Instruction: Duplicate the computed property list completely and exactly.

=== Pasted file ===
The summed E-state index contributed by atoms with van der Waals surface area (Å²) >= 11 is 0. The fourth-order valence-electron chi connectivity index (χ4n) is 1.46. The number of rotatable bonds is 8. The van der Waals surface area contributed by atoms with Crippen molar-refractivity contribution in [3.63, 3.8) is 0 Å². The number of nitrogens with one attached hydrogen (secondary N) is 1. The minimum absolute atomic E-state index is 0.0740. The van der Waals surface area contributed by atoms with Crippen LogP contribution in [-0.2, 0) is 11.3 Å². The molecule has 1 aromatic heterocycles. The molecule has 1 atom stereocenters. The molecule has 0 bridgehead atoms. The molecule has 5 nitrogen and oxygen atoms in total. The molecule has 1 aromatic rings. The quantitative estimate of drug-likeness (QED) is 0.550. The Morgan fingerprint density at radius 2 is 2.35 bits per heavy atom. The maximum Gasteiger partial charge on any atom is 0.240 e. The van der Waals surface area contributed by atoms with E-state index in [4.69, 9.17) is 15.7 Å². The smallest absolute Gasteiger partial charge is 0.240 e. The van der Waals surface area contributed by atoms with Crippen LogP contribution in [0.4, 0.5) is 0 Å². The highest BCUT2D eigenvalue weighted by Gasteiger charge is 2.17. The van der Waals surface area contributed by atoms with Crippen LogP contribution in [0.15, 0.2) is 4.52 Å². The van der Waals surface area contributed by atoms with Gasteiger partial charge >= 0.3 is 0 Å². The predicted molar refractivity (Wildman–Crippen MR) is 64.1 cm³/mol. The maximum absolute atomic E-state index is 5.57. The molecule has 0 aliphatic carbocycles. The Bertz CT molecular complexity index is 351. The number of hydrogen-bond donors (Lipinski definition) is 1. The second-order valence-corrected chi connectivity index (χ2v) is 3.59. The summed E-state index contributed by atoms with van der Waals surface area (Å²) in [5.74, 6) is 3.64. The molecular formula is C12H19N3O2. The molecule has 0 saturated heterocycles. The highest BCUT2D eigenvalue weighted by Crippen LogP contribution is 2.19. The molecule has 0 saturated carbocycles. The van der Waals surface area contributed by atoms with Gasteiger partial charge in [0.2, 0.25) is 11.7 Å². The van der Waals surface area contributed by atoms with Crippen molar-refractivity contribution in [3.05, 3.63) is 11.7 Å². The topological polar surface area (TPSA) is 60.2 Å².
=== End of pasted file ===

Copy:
The summed E-state index contributed by atoms with van der Waals surface area (Å²) >= 11 is 0. The fourth-order valence-electron chi connectivity index (χ4n) is 1.46. The number of rotatable bonds is 8. The van der Waals surface area contributed by atoms with Crippen molar-refractivity contribution in [3.63, 3.8) is 0 Å². The number of nitrogens with one attached hydrogen (secondary N) is 1. The minimum absolute atomic E-state index is 0.0740. The van der Waals surface area contributed by atoms with Crippen LogP contribution in [-0.2, 0) is 11.3 Å². The molecule has 1 aromatic heterocycles. The molecule has 1 atom stereocenters. The molecule has 0 bridgehead atoms. The molecule has 5 nitrogen and oxygen atoms in total. The molecule has 1 aromatic rings. The quantitative estimate of drug-likeness (QED) is 0.550. The Morgan fingerprint density at radius 2 is 2.35 bits per heavy atom. The maximum Gasteiger partial charge on any atom is 0.240 e. The van der Waals surface area contributed by atoms with E-state index in [4.69, 9.17) is 15.7 Å². The smallest absolute Gasteiger partial charge is 0.240 e. The van der Waals surface area contributed by atoms with Crippen LogP contribution in [0.4, 0.5) is 0 Å². The highest BCUT2D eigenvalue weighted by Gasteiger charge is 2.17. The van der Waals surface area contributed by atoms with Crippen LogP contribution in [0.15, 0.2) is 4.52 Å². The van der Waals surface area contributed by atoms with Gasteiger partial charge >= 0.3 is 0 Å². The predicted molar refractivity (Wildman–Crippen MR) is 64.1 cm³/mol. The maximum absolute atomic E-state index is 5.57. The molecule has 0 aliphatic carbocycles. The Bertz CT molecular complexity index is 351. The number of hydrogen-bond donors (Lipinski definition) is 1. The second-order valence-corrected chi connectivity index (χ2v) is 3.59. The summed E-state index contributed by atoms with van der Waals surface area (Å²) in [5.74, 6) is 3.64. The molecular formula is C12H19N3O2. The molecule has 0 saturated heterocycles. The highest BCUT2D eigenvalue weighted by Crippen LogP contribution is 2.19. The molecule has 0 saturated carbocycles. The van der Waals surface area contributed by atoms with Gasteiger partial charge in [0.2, 0.25) is 11.7 Å². The van der Waals surface area contributed by atoms with Crippen molar-refractivity contribution in [3.05, 3.63) is 11.7 Å². The topological polar surface area (TPSA) is 60.2 Å².